Take the 2-minute tour ×
Mathematics Stack Exchange is a question and answer site for people studying math at any level and professionals in related fields. It's 100% free, no registration required.

I am trying to understand the axioms of ZFC. The axiom schema of specification or the comprehension axioms says:

If A is a set and $\phi(x)$ formalizes a property of sets then there exists a set C whose elements are the elements of A with this property.

I read Is the Subset Axiom Schema in ZF necessary? and understand that ZFC axioms are defined in the language first-order logic. I do not understand the part 'phi(x) formalizes a property of sets'. If we allowed any property, e.g. $\phi(x) = x \notin x$, then we would get a Russell's paradox. But saying any property except $\phi(x) = x \notin x$ would not eliminate all the paradoxes. Thus we have to have some way to say which properties $\phi(x)$ do not make ZFC inconsistent.

Is my understanding correct? What does it mean to 'formalize a property of a set'? How do we know that a property $\phi(x)$ does not make ZFC inconsistent?

share|improve this question
    
if by consistent with ZFC you mean that it can be used to specify a subset of a set then yes. However, it's not common to use 'consistent with ZFC' here. Usually one says about a sentence in the language of sets that it is consistent with ZFC to mean that ZFC + that sentence does not imply a contradiction. –  Ittay Weiss Dec 31 '12 at 8:21
    
Or more precisely, if ZFC is consistent, then ZFC + that sentence does not imply a contradiction. –  David Toth Dec 31 '12 at 8:30

3 Answers 3

up vote 7 down vote accepted

To formalize a property of a set simply means to give a formula in the language of set theory. That is $\phi(x)$ is nothing but a formula in the language.

Now, for each such property of sets $\phi(x)$ there is an axiom that says that given any set $A$ the set $\{x\in A\mid \phi(x)\}$ exists. This is the axiom schema of specification. Russele's Paradox does not creep in here since you still can't form the set $\{x\mid x\notin x\}$ not since you can't formulate the property $\phi(x)=x\notin x$ (you certainly can) but simply since using the axiom schema of specification will only allow you to create such sets as $\{x\in A\mid x\notin x \}$. By the axiom of foundation this set is just the empty set.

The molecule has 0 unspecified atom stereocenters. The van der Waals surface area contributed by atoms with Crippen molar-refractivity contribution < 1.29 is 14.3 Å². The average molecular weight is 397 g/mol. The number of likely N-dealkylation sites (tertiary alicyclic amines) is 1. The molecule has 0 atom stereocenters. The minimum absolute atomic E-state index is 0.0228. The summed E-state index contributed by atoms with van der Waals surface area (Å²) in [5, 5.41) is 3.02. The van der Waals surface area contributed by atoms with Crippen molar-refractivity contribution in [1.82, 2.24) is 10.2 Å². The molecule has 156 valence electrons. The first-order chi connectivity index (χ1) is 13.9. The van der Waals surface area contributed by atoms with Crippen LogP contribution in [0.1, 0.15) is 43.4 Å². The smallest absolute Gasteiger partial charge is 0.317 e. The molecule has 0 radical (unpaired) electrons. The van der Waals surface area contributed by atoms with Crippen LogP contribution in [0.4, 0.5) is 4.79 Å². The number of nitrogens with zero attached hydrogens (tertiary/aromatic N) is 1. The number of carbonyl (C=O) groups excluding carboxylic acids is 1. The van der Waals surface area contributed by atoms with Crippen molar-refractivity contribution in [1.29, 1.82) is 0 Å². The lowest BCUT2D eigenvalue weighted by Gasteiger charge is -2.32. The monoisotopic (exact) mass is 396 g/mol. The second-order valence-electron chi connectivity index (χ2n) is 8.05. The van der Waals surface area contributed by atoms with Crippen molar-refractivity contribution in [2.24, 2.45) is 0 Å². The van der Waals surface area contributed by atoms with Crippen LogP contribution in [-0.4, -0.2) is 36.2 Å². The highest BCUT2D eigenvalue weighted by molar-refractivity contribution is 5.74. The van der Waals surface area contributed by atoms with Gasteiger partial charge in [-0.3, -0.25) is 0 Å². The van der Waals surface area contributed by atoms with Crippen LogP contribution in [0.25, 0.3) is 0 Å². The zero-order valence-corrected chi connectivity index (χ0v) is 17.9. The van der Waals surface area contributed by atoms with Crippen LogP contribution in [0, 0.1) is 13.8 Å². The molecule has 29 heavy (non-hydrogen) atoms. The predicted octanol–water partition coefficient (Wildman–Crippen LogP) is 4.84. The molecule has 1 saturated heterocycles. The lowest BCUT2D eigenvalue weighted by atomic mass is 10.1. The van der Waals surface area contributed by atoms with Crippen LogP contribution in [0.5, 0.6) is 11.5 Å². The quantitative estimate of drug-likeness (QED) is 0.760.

share|improve this answer
1  
Regularity tells you that $\{x\in A:x\notin x\}=A$, not $\varnothing$. –  Brian M. Scott Dec 31 '12 at 15:36

As mentioned above, by "$\varphi(u)$ formalizes a property of sets" we just mean that $\varphi(u)$ is a formula in the language of set theory. Fortunately, virtually all of mathematics can be formalised within the language of set theory, and so as long as you stick with mathematically meaningful properties, you can use Comprehension to construct subsets of any given set. Unfortunately, Comprehension could not allow you to construct the set of all happy horses (until you have given a mathematically meaningful definition of a happy horse).

The ZFC axiomatization side-steps the issue of Russell's paradoxical set (as opposed to simply outlawing its formation as was done in the Russell theory of types, and Quine's New Foundations).

It is done in the following manner: Naive set theory may be thought of as essentially axiomatizaed by the Axiom Schema of Unrestricted Comprehension:

For any formula $\varphi (u)$ (with no free occurrences of the variable $y$), the universal closure of $$( \exists y ) ( \forall u ) ( u \in y \leftrightarrow \varphi (u) )$$ is an instance of Unrestricted Comprehension.